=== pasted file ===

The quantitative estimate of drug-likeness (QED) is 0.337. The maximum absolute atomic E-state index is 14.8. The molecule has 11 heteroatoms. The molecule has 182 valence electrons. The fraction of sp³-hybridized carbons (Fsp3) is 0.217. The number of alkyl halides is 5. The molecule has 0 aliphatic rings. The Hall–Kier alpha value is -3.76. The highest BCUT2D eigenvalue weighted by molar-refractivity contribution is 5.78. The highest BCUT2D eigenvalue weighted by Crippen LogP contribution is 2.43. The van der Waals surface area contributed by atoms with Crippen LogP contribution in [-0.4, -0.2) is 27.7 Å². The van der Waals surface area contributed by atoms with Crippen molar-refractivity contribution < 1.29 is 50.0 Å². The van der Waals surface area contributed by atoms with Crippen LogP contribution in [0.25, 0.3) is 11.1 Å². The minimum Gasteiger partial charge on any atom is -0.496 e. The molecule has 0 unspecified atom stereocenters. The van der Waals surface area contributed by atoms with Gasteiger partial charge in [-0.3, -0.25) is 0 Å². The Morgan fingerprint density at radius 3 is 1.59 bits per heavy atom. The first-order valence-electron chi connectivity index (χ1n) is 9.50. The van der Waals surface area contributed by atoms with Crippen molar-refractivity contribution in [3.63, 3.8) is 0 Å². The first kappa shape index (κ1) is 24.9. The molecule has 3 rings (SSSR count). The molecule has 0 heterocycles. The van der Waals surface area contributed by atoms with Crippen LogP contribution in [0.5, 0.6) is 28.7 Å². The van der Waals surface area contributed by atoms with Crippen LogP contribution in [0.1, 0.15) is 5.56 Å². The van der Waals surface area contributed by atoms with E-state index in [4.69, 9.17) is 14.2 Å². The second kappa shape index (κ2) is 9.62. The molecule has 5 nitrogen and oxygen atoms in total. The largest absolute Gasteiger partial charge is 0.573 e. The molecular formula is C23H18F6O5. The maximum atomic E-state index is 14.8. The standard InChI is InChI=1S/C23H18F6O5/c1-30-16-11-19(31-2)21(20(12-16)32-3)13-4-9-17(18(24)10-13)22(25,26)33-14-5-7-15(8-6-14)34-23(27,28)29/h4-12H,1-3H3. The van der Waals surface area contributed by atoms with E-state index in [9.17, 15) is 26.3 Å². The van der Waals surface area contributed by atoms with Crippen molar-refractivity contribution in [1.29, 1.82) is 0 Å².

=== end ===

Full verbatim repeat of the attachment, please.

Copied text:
The quantitative estimate of drug-likeness (QED) is 0.337. The maximum absolute atomic E-state index is 14.8. The molecule has 11 heteroatoms. The molecule has 182 valence electrons. The fraction of sp³-hybridized carbons (Fsp3) is 0.217. The number of alkyl halides is 5. The molecule has 0 aliphatic rings. The Hall–Kier alpha value is -3.76. The highest BCUT2D eigenvalue weighted by molar-refractivity contribution is 5.78. The highest BCUT2D eigenvalue weighted by Crippen LogP contribution is 2.43. The van der Waals surface area contributed by atoms with Crippen LogP contribution in [-0.4, -0.2) is 27.7 Å². The van der Waals surface area contributed by atoms with Crippen molar-refractivity contribution < 1.29 is 50.0 Å². The van der Waals surface area contributed by atoms with Crippen LogP contribution in [0.25, 0.3) is 11.1 Å². The minimum Gasteiger partial charge on any atom is -0.496 e. The molecule has 0 unspecified atom stereocenters. The van der Waals surface area contributed by atoms with Gasteiger partial charge in [-0.3, -0.25) is 0 Å². The Morgan fingerprint density at radius 3 is 1.59 bits per heavy atom. The first-order valence-electron chi connectivity index (χ1n) is 9.50. The van der Waals surface area contributed by atoms with Crippen molar-refractivity contribution in [3.63, 3.8) is 0 Å². The first kappa shape index (κ1) is 24.9. The molecule has 3 rings (SSSR count). The molecule has 0 heterocycles. The van der Waals surface area contributed by atoms with Crippen LogP contribution in [0.5, 0.6) is 28.7 Å². The van der Waals surface area contributed by atoms with Crippen LogP contribution in [0.1, 0.15) is 5.56 Å². The van der Waals surface area contributed by atoms with E-state index in [4.69, 9.17) is 14.2 Å². The second kappa shape index (κ2) is 9.62. The molecule has 5 nitrogen and oxygen atoms in total. The largest absolute Gasteiger partial charge is 0.573 e. The molecular formula is C23H18F6O5. The maximum atomic E-state index is 14.8. The standard InChI is InChI=1S/C23H18F6O5/c1-30-16-11-19(31-2)21(20(12-16)32-3)13-4-9-17(18(24)10-13)22(25,26)33-14-5-7-15(8-6-14)34-23(27,28)29/h4-12H,1-3H3. The van der Waals surface area contributed by atoms with E-state index in [9.17, 15) is 26.3 Å². The van der Waals surface area contributed by atoms with Crippen molar-refractivity contribution in [1.29, 1.82) is 0 Å².